Wolfe: And then when we uploaded my tape onto my acting coach’s computer, the date was December 19, 1979 instead of 2015, and you know The Conjuring was set in the 1970s, so we were like, ‘Oh, that’s a little weird!’

O’Connor: But when we were on set it was actually a lot of fun.

Wolfe: Yeah, it was great.

It didn’t look like you were having fun.

O’Connor: Well, right after the cut you would have seen us laugh a lot of the time.

Madison, how familiar were you with the first film?

Wolfe: Well, I love scary movies, so when I read for the role of Janet I convinced my mom that I had to see the first one for research, so I finally got to watch the first one.

And how long ago was that?

Wolfe: It was during the audition process, so a year ago, I guess.

Scary enough for you?

Wolfe: A little. (Laughs) It was terrifying.

So did you keep the water in your mouth for the whole take?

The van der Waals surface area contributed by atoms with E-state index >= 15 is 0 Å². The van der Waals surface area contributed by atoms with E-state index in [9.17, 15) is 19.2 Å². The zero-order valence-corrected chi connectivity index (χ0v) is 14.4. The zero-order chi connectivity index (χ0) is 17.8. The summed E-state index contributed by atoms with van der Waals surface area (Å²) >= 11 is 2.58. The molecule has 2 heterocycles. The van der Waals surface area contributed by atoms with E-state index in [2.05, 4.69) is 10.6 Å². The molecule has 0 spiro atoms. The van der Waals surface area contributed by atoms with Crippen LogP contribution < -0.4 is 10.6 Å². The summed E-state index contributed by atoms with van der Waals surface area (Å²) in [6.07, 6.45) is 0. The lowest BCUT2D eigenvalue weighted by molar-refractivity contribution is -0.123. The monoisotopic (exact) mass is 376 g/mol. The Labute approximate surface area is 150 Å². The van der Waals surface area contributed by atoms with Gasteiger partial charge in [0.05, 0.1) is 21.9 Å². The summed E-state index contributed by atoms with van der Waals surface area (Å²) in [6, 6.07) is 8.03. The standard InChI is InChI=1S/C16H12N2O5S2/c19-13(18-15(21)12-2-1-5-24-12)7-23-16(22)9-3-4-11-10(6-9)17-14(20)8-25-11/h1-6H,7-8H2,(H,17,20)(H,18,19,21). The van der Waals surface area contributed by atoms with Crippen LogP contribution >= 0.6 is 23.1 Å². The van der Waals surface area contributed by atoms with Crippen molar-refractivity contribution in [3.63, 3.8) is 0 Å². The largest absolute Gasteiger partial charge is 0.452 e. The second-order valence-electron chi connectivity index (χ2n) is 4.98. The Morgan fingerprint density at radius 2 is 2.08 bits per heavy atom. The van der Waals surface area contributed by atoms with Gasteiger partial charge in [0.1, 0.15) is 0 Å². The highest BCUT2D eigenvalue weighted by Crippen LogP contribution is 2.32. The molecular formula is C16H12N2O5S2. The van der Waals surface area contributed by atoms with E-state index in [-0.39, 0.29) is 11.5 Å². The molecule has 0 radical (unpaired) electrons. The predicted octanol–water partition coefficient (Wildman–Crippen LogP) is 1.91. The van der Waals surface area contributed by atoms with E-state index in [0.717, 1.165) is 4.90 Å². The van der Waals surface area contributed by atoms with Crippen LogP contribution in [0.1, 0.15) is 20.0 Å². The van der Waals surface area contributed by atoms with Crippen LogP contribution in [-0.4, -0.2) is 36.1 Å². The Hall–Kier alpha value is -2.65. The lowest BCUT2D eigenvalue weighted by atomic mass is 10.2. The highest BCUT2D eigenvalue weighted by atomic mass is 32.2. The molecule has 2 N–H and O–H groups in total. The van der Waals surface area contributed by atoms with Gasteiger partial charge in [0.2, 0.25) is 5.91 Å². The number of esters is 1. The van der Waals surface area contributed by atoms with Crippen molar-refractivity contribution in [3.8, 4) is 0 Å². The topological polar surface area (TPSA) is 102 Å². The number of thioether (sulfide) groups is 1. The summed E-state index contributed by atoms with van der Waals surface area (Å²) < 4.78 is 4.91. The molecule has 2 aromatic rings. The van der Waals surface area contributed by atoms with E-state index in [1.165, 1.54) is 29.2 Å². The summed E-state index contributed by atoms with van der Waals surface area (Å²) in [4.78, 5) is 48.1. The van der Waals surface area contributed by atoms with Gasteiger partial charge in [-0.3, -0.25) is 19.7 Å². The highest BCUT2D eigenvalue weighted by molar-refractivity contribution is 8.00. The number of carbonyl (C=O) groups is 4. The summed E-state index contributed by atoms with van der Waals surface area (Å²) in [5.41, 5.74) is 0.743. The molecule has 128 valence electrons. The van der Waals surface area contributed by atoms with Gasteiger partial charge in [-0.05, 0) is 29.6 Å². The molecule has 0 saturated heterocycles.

Wolfe: I did! I actually did keep the water in my mouth.

So you’re a method actress

Wolfe: (Laughs) I guess to some extent. I stayed in my British accent the whole time while filming.

Did you have any different feelings about the paranormal before you made this, and by doing this has it changed anything?

O’Connor: I think doing the research, when you get into looking at what happened in that case, it is very scary – the reality of it. Because there are real recordings you can listen to with Janet speaking with the Bill voice, and that is very terrifying. I kind of believe in that stuff anyway and I think it’s not good to open that box too much, you know, because I do believe in the reality of it.